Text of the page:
Thomas Barlow

Logo

Hello, I'm currently a Full Stack Software Engineer at iTSpeeX LLC. In my free time I like 3D printing, and working on software projects. Check out some of the projects I've worked on!
Currently looking for new employment! Reach out to me below or on LinkedIn if you're interested in having me on your team.

Contact Me

View My LinkedIn Profile

Work Experience
Smart Flip Clock
Custom Shift Knob
Other 3D Prints
Skribblio Drawing Bot
Discord Wordkeeper Bot

View My GitHub Profile

Broken Couch Recliner Moving Block Fix – Mulin Electric Equipment Model: ML8-145

This is a fix for the moving block on the electric recliner mechanism. This tutorial is only helpful for those who:

  1. Are competent and willing to disassemble the broken piece
  2. Are unwilling to spend $75 on a fully assembled (motor included) replacement
  3. Are kind of handy

To purchase the moving block, please Contact Me Here and I will have one made for you!


Installation Instructions

Step 1: Verify this is the model of recliner motor


Step 2: Remove gear box cover

Get some paper towels now, because this thing is covered in grease.

The cover has 6 screws and 1 bolt (top left of cover in photo) that goes into a nut located on the other side of the cover. Be sure not to lose the nut when removing all screws.


Step 3: Detach 2 wires from metal rail (end switch) and remove the rail from the motor and gearbox

The white and red wires attach to an end switch that the block hits to indicate the end of the movement range.

There are no other fasteners that hold the metal rail in place. A slight tug should remove it from the plastic box with the motor in it.


Step 4: Remove end cap on the metal rail

There are 4 screws that keep the block from spinning off the end of the rail. Remove them and spin the plastic gear to get the block to move.

The lead screw is not attached in any way to the rail. While spinning the lead screw, the block may remain in place and the screw comes out the other end of the rail. That is fine, just remove the broken plastic piece.


Step 5: Replace broken piece with new moving block

IMPORTANT: Make sure the hole on the block lines up with the motor casing. Refer to the final photo for reference.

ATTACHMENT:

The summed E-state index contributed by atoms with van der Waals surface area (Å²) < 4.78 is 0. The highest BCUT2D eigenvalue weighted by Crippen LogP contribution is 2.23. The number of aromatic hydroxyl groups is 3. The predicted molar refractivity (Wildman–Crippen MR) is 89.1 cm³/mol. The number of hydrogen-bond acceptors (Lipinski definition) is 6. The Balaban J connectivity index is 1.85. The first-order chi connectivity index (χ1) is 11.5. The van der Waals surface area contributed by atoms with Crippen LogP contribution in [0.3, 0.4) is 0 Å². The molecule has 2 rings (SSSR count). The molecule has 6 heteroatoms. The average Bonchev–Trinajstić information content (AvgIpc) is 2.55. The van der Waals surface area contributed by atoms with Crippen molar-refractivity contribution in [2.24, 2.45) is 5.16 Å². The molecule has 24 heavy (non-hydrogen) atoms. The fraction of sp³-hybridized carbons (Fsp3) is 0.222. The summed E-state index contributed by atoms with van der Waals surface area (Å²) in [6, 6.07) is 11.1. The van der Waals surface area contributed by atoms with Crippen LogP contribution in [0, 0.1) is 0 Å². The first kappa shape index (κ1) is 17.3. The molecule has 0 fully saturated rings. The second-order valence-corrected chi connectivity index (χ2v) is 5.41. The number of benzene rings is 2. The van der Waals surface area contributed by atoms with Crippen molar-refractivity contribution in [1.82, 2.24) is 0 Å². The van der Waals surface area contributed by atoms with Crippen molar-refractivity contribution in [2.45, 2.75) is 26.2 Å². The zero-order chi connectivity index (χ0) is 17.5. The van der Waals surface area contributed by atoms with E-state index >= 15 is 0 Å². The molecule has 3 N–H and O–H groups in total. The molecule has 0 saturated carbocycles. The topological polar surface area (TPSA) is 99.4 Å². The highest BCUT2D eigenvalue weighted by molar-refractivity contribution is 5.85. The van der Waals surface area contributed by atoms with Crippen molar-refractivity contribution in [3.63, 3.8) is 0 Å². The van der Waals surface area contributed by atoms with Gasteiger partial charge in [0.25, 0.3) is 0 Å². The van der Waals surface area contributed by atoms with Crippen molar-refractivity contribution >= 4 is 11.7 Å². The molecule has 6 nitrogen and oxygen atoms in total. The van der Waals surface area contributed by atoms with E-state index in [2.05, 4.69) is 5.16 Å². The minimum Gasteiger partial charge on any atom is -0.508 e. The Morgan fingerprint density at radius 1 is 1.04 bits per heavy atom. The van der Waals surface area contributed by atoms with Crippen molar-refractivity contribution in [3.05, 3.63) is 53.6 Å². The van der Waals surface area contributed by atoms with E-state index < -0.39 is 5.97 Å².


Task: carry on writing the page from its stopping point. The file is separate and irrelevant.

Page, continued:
Step 6: Reassemble

Do all steps in reverse order. Make sure you have done all of the below:


Step 7: Replace the assembly back into the couch

Place the 2 pins in the holes on the motor housing, and then put on the cotter pins to keep them in place. Plug in power and control cords and zip-tie them back to the couch.


Step 8: Sit back and put your feet up

If you have any questions, reach out to my email: Contact Me


The background: Many revisions must be made efficiently

This project came to light after discovering there was no way to replace only the small plastic block on the threaded rod of the mechanism that moves the recliner on a couch. The only replacement was for the whole assembly! What a waste of a functioning motor. The hardest part of this project BY FAR was matching exactly the threads from the threaded rod. The threads needed to be tight tolerance, but not so tight that no grease can fit, allowing it quiet and smooth operation.

To reduce weight and save significant time, I first started with just the threaded rod sleeve so that I could get the dimensions correct before printing the entire block. This took about 20 revisions.

After the fixed block was reinstalled, it worked as expected for about 8 months but then cracked again! The discovery I made was fortunate that the physical limit was met by the model, and not the sheer strength of the 3D printed plastic. The design was updated (not pictured) and has been in use for now a full year with no signs of cracking or wear.